For the example above, the structure could be extended to something like:

Larger project

An advantage of the above structure is that the application can be developed by many developers, working far apart.

The public interfaces in the *_i directories have been “fixed” from project start, so there will be no conflicts or incompatible method calls as the project evolves. Another advantage is that this structure is very easy to maintain in a revision control system (for example SubVersion, Git, CVS). By separating methods and interfaces in different files there will be minimal need for merging different code between developers.

Test Driven Development

When using a structure as above, missing (not yet implemented) code can easily be implemented as “test stubs”. From start, add a _stubs (or test) directory to each “class” directory structure. For example, for the keyboard class:

Test structure

At project start, the method “keyb_readchar” in file “keyb_readchar.c” might not be implemented.

To be able to test the keyb component anyway, just add “keyb_readchar” to keyb_stubs.c (with a simple implementation), to enable further testing (by the component test or system tests).
There is a very good test framework for doing these tests (and stubs):
CppUTest – http://www.cpputest.org/


What about inheritance?
Inheritance is missing from the C language. With a basic design as above, there is often no need for inheritance. In real-world applications, there is seldom a need for language supported inheritance of the type “a keyboard is a kind of input device” (and a base class InputDevice with (often) only empty methods). Instead, public interface header files can be used as a kind of replacement.

For example, if there would be more input devices in the example above, we might want to add a “generic” or “base” header file for input devices, with methods that should be implemented (Just like when doing “implements” interface in Java). For example:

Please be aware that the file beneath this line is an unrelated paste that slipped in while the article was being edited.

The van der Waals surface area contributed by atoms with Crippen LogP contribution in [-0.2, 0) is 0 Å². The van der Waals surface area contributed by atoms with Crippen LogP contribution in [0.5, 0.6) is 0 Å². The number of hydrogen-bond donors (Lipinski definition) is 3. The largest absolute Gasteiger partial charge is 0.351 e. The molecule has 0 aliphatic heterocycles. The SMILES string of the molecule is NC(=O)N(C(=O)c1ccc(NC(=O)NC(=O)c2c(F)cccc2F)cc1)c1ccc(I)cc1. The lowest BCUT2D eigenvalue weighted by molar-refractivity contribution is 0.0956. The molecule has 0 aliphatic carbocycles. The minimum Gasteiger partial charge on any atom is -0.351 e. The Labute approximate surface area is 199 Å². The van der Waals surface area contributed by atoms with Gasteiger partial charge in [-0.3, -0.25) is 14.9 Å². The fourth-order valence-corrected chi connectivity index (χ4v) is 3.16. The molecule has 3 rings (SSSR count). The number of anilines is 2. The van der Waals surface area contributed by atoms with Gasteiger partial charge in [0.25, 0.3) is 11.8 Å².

Then, all input devices should include and implement the function in this “base” interface. Note that since there is no such thing as function overloading in C, you will need to add a prefix to each device’s own function. There are ways to overcome this (using function pointers, but that is another story).

Reasons for prefixes

In the example above, there are prefixes such as “keyb_” on data, methods and defines in keyb_*.c. This is to avoid global name conflicts. There will never be a global define “SLEEP_TIME” or “READ” that confuses the project (they will be called KEYB_SLEEP_TIME or KEYB_READ). These prefixes also enables the inclusion of third-party libraries (and standard libraries) without problems.

Reasons for having short filenames and prefixes

The C standard recommends that the first 31 characters of names should be uniquely identifiable (this also enables shorter lines and more readable code).

General comments

Write short comments on what functions are meant to do (i.e. only what they are meant to do, not how they do it). Also write about the function’s arguments (in/out) etc. Especially in the public interfaces. It is recommended to have a code template that has an empty comment above every function. The code implementation inside functions should be self-explaining and easy to maintain.